Marseille is on its way – as European Capital of Culture 2013
- Category: ITCM interviews
- Created on Monday, 01 October 2012 16:35
ITCM talks with Maxime Tissot, General Manager, Marseille Tourist Office & Convention BureauMarseille is France’s second largest city, but by far the oldest. It can find itself in records going back over 2,500 years. The image that appears outside France in many people’s minds is one that probably comes more from old French films rather than a knowledge of the Marseille of today.
It has the old port, yes, and a fair amount of industry in the region, but if that’s all you know, then you should get in touch right away with the city’s convention bureau – the Marseille Office de Tourisme et des Congrès – so that they can bring you up-to-date.
‘Marseille is very well known all round the world’, says Maxime Tissot, the office’s General Manager, ‘but not the Marseille of today. We are working very hard to inform people of what Marseille has to offer. Fortunately, the fruits of our work are beginning to be seen. Marseille is on its way’.
In September 2012, in the very chic designer café called Sketch in Mayfair, London, Marseille was prominent at a workshop that brought Provence as a whole to meet the UK MICE market.
But Marseille had the big story to tell, as in January 2013 it starts its year as European Capital of Culture. At last, Maxime has his broader canvas on which to paint a picture of the real Marseille of today.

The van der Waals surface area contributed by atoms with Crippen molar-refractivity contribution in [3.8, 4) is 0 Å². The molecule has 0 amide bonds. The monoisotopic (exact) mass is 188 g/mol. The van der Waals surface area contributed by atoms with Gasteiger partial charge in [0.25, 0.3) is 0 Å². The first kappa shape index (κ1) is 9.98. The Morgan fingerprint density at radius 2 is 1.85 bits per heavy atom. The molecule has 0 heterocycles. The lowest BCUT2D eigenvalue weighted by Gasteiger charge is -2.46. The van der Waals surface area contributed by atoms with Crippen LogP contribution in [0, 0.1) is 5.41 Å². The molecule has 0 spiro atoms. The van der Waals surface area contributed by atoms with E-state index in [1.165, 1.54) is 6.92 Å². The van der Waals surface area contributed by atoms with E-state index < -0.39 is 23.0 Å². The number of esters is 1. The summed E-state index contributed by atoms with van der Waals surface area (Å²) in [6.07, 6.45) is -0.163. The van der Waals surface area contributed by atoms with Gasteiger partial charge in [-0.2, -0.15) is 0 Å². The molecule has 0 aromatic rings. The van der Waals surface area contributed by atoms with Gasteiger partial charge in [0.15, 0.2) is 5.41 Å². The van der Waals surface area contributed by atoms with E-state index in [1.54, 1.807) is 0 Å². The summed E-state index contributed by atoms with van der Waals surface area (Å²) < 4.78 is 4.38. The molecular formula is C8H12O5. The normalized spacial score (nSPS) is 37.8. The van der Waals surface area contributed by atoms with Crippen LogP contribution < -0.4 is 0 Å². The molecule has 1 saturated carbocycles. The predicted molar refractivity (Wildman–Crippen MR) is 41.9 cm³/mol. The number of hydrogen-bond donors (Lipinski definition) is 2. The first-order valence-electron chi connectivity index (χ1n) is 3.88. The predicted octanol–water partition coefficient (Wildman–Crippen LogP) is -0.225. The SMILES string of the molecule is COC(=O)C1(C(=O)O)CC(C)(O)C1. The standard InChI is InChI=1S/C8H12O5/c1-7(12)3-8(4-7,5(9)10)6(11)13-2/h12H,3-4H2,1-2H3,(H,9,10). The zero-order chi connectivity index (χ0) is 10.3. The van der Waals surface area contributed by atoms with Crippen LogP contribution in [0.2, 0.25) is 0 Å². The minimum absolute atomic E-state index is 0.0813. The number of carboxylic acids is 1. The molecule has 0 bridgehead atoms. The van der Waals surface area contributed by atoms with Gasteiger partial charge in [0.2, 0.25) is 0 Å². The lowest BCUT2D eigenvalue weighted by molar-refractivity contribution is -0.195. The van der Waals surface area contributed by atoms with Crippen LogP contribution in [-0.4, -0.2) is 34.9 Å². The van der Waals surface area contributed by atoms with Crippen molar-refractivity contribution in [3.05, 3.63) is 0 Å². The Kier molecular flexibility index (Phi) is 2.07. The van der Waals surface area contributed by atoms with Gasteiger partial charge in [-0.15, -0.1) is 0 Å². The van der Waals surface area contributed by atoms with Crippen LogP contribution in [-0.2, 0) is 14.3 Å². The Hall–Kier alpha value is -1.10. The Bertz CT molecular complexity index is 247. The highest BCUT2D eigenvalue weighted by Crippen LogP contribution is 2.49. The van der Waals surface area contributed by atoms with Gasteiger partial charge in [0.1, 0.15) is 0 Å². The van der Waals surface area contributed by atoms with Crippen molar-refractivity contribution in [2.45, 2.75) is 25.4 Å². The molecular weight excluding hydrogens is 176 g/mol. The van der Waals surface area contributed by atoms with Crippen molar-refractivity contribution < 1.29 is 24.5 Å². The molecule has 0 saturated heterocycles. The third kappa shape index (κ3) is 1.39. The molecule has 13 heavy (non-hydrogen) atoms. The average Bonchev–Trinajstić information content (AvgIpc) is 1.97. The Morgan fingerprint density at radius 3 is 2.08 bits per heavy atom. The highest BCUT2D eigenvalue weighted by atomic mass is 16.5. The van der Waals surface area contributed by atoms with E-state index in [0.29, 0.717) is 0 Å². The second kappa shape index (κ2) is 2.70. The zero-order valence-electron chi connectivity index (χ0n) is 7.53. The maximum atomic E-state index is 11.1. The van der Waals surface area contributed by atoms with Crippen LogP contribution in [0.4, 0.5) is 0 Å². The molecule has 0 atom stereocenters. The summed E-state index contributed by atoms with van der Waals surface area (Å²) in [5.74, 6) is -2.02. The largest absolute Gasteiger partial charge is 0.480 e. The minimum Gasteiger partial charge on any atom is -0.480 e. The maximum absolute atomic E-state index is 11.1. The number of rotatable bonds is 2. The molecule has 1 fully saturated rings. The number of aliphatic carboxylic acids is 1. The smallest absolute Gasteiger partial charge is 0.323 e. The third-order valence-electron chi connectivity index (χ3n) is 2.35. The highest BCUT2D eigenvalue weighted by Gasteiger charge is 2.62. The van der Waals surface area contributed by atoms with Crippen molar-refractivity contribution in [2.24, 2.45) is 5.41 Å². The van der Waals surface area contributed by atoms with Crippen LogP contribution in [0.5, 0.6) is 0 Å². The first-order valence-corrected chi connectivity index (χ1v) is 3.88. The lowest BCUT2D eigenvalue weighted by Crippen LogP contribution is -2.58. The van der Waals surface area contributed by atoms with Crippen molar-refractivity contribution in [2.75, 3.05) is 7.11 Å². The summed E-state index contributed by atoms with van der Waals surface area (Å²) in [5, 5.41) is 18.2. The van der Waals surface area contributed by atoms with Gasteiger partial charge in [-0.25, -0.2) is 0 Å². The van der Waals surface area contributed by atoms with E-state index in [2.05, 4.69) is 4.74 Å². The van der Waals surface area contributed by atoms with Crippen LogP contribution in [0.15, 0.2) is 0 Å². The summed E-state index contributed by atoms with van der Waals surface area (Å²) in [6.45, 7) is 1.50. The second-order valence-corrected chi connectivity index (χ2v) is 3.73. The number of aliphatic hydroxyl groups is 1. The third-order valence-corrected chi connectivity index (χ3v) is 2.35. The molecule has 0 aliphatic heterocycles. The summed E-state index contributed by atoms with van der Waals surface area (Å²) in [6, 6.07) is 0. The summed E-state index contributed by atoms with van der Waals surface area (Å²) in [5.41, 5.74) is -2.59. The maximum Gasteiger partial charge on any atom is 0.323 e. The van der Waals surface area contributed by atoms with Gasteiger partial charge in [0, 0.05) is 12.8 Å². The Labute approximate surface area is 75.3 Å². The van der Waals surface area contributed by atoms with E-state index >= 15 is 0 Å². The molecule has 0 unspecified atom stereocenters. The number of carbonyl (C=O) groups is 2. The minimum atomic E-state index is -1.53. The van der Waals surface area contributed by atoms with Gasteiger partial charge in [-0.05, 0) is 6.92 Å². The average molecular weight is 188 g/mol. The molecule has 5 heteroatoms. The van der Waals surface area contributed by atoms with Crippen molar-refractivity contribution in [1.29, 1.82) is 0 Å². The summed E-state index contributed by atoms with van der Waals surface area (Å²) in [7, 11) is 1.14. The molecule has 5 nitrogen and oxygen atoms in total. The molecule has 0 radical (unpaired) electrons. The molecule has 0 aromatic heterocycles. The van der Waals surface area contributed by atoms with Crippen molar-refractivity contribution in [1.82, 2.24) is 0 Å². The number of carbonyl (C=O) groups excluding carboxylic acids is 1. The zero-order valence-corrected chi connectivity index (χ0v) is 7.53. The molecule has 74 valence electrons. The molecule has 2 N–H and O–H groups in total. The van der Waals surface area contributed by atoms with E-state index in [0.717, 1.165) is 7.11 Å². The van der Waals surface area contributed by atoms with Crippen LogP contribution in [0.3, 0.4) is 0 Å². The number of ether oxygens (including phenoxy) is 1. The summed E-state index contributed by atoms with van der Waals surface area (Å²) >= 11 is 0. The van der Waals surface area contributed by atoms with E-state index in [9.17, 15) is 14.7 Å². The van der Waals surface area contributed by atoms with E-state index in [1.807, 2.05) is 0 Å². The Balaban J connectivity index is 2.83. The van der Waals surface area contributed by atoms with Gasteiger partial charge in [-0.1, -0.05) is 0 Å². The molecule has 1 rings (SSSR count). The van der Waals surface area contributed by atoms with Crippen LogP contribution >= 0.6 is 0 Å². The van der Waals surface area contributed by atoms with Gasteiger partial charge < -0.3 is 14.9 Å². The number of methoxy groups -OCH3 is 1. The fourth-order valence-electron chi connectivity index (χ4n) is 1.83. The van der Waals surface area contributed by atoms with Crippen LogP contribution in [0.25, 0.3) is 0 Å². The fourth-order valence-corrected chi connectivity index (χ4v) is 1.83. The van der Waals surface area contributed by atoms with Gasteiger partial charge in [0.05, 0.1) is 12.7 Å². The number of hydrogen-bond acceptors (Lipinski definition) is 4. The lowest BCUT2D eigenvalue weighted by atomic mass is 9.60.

‘We are increasing the emphasis’, says Maxime, ‘on Marseille as a destination for MICE events and new venues and amenities are being introduced all the time.’
The impressive original building of an old silo in the docks has been converted into a concert hall named Le Silo. It has two spaces, the main hall seating 1,700 for a conference and the smaller one up to 136.
On the seafront the CeReM willopen in January 2013. Short for Centre Régional de le Mediterranée, the CeReM will be remarkable in having two main public areas, one of which has been constructed under the sea and the other seemingly suspended in the air.
Another January opening will see the J1 hosting exhibitions and feeding visitors. It is a converted warehouse at the Vieux Port alongside the ferries. People attending events in its 2,000sqm of space will also enjoy views across the port.
Symbolic of the changes taking place are further conversions, taking old buildings and giving them a new life as event spaces and visitor attractions. The FRAC is a new home for contemporary art collections and also an exhibition facility, whilst the Panorama used to be a tobacco factory and is now, from January, to be used for exhibitions and the presentation of contemporary art.
Of course, the Marseille Convention & Exhibition Centre must not be overlooked. With 120,000sqm of modern indoor and outdoor space, it is one of France’s major venues – and a 3,200-seat conference facility is now being added in the form of a mobile auditorium.
‘Marseille sees itself as a fun destination’, says Maxime Tissot. ‘Yes, it stages many serious, commercial international conferences and exhibitions, but it has another side. For example, just a few weeks ago it was the destination chosen to hold a gathering of the owners of Minis. About 15,000 enthusiasts came from all over the world and they were all accommodated in the Marseille area.’